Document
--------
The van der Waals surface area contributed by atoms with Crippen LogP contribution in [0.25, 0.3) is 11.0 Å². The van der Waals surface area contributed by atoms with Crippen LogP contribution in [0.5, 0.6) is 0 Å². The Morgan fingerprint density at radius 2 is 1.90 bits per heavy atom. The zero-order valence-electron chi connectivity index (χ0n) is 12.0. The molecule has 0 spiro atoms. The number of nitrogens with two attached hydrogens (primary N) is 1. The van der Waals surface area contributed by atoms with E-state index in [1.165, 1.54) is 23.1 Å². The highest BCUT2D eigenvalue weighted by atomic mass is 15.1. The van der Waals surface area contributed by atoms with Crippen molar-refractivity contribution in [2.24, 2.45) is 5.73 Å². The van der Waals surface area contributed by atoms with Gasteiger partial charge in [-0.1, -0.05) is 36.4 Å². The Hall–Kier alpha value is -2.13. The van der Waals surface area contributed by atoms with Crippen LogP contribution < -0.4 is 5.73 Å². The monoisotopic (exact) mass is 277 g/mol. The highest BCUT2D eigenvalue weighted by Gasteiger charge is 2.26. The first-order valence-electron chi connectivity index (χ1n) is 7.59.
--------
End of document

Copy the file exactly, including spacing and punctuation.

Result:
The van der Waals surface area contributed by atoms with Crippen LogP contribution in [0.25, 0.3) is 11.0 Å². The van der Waals surface area contributed by atoms with Crippen LogP contribution in [0.5, 0.6) is 0 Å². The Morgan fingerprint density at radius 2 is 1.90 bits per heavy atom. The zero-order valence-electron chi connectivity index (χ0n) is 12.0. The molecule has 0 spiro atoms. The number of nitrogens with two attached hydrogens (primary N) is 1. The van der Waals surface area contributed by atoms with E-state index in [1.165, 1.54) is 23.1 Å². The highest BCUT2D eigenvalue weighted by atomic mass is 15.1. The van der Waals surface area contributed by atoms with Crippen molar-refractivity contribution in [2.24, 2.45) is 5.73 Å². The van der Waals surface area contributed by atoms with Gasteiger partial charge in [-0.1, -0.05) is 36.4 Å². The Hall–Kier alpha value is -2.13. The van der Waals surface area contributed by atoms with Crippen LogP contribution < -0.4 is 5.73 Å². The monoisotopic (exact) mass is 277 g/mol. The highest BCUT2D eigenvalue weighted by Gasteiger charge is 2.26. The first-order valence-electron chi connectivity index (χ1n) is 7.59.